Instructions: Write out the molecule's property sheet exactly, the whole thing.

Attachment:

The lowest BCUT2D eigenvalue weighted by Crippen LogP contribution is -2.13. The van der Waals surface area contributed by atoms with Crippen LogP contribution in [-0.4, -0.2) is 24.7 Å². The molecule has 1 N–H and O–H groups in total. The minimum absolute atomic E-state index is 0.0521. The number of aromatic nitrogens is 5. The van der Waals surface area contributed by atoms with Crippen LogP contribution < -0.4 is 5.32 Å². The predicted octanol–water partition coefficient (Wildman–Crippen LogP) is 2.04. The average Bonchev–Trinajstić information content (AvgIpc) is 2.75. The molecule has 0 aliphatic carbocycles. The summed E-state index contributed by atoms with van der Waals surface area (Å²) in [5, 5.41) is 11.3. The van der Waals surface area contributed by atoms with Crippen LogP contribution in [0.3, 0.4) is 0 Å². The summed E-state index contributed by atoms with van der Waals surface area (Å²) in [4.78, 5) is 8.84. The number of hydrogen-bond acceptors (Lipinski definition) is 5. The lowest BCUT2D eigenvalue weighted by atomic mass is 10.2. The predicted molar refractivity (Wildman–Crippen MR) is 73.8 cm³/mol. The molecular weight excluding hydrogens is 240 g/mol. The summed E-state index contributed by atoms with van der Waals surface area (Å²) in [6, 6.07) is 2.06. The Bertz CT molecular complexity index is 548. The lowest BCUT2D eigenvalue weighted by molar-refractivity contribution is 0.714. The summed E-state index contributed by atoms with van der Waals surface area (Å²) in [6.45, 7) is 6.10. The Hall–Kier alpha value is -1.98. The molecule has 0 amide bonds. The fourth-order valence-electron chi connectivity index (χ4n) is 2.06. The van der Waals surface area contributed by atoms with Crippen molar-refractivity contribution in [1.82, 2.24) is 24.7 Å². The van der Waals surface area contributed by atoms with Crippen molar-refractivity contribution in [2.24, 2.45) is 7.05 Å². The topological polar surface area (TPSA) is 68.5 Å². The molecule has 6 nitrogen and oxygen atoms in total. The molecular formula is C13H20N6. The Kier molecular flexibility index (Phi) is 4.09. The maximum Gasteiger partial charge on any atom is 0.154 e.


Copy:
The lowest BCUT2D eigenvalue weighted by Crippen LogP contribution is -2.13. The van der Waals surface area contributed by atoms with Crippen LogP contribution in [-0.4, -0.2) is 24.7 Å². The molecule has 1 N–H and O–H groups in total. The minimum absolute atomic E-state index is 0.0521. The number of aromatic nitrogens is 5. The van der Waals surface area contributed by atoms with Crippen LogP contribution < -0.4 is 5.32 Å². The predicted octanol–water partition coefficient (Wildman–Crippen LogP) is 2.04. The average Bonchev–Trinajstić information content (AvgIpc) is 2.75. The molecule has 0 aliphatic carbocycles. The summed E-state index contributed by atoms with van der Waals surface area (Å²) in [5, 5.41) is 11.3. The van der Waals surface area contributed by atoms with Crippen LogP contribution in [0.3, 0.4) is 0 Å². The summed E-state index contributed by atoms with van der Waals surface area (Å²) in [4.78, 5) is 8.84. The number of hydrogen-bond acceptors (Lipinski definition) is 5. The lowest BCUT2D eigenvalue weighted by atomic mass is 10.2. The predicted molar refractivity (Wildman–Crippen MR) is 73.8 cm³/mol. The molecular weight excluding hydrogens is 240 g/mol. The summed E-state index contributed by atoms with van der Waals surface area (Å²) in [6, 6.07) is 2.06. The Bertz CT molecular complexity index is 548. The lowest BCUT2D eigenvalue weighted by molar-refractivity contribution is 0.714. The summed E-state index contributed by atoms with van der Waals surface area (Å²) in [6.45, 7) is 6.10. The Hall–Kier alpha value is -1.98. The molecule has 0 amide bonds. The fourth-order valence-electron chi connectivity index (χ4n) is 2.06. The van der Waals surface area contributed by atoms with Crippen molar-refractivity contribution in [1.82, 2.24) is 24.7 Å². The van der Waals surface area contributed by atoms with Crippen molar-refractivity contribution in [2.24, 2.45) is 7.05 Å². The topological polar surface area (TPSA) is 68.5 Å². The molecule has 6 nitrogen and oxygen atoms in total. The molecular formula is C13H20N6. The Kier molecular flexibility index (Phi) is 4.09. The maximum Gasteiger partial charge on any atom is 0.154 e.